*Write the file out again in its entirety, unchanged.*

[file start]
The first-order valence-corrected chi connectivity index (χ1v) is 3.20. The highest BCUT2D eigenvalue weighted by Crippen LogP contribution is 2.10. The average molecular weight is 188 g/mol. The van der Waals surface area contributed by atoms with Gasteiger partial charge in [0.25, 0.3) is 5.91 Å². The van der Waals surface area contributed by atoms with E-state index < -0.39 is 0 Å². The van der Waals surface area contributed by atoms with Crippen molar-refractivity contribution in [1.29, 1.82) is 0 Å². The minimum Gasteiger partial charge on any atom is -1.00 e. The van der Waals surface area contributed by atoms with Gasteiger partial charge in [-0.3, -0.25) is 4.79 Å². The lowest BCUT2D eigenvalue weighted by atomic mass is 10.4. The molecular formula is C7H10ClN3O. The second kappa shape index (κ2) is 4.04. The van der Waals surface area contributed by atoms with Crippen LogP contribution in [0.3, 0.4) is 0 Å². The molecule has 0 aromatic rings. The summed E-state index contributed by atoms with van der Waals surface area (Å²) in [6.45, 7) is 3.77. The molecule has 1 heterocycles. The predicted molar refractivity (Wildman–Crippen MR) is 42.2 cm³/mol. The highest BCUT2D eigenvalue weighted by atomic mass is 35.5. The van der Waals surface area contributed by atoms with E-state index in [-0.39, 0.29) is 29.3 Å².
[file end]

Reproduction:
The first-order valence-corrected chi connectivity index (χ1v) is 3.20. The highest BCUT2D eigenvalue weighted by Crippen LogP contribution is 2.10. The average molecular weight is 188 g/mol. The van der Waals surface area contributed by atoms with Gasteiger partial charge in [0.25, 0.3) is 5.91 Å². The van der Waals surface area contributed by atoms with E-state index < -0.39 is 0 Å². The van der Waals surface area contributed by atoms with Crippen molar-refractivity contribution in [1.29, 1.82) is 0 Å². The minimum Gasteiger partial charge on any atom is -1.00 e. The van der Waals surface area contributed by atoms with Gasteiger partial charge in [-0.3, -0.25) is 4.79 Å². The lowest BCUT2D eigenvalue weighted by atomic mass is 10.4. The molecular formula is C7H10ClN3O. The second kappa shape index (κ2) is 4.04. The van der Waals surface area contributed by atoms with Crippen LogP contribution in [0.3, 0.4) is 0 Å². The molecule has 0 aromatic rings. The summed E-state index contributed by atoms with van der Waals surface area (Å²) in [6.45, 7) is 3.77. The molecule has 1 heterocycles. The predicted molar refractivity (Wildman–Crippen MR) is 42.2 cm³/mol. The highest BCUT2D eigenvalue weighted by atomic mass is 35.5. The van der Waals surface area contributed by atoms with E-state index in [-0.39, 0.29) is 29.3 Å².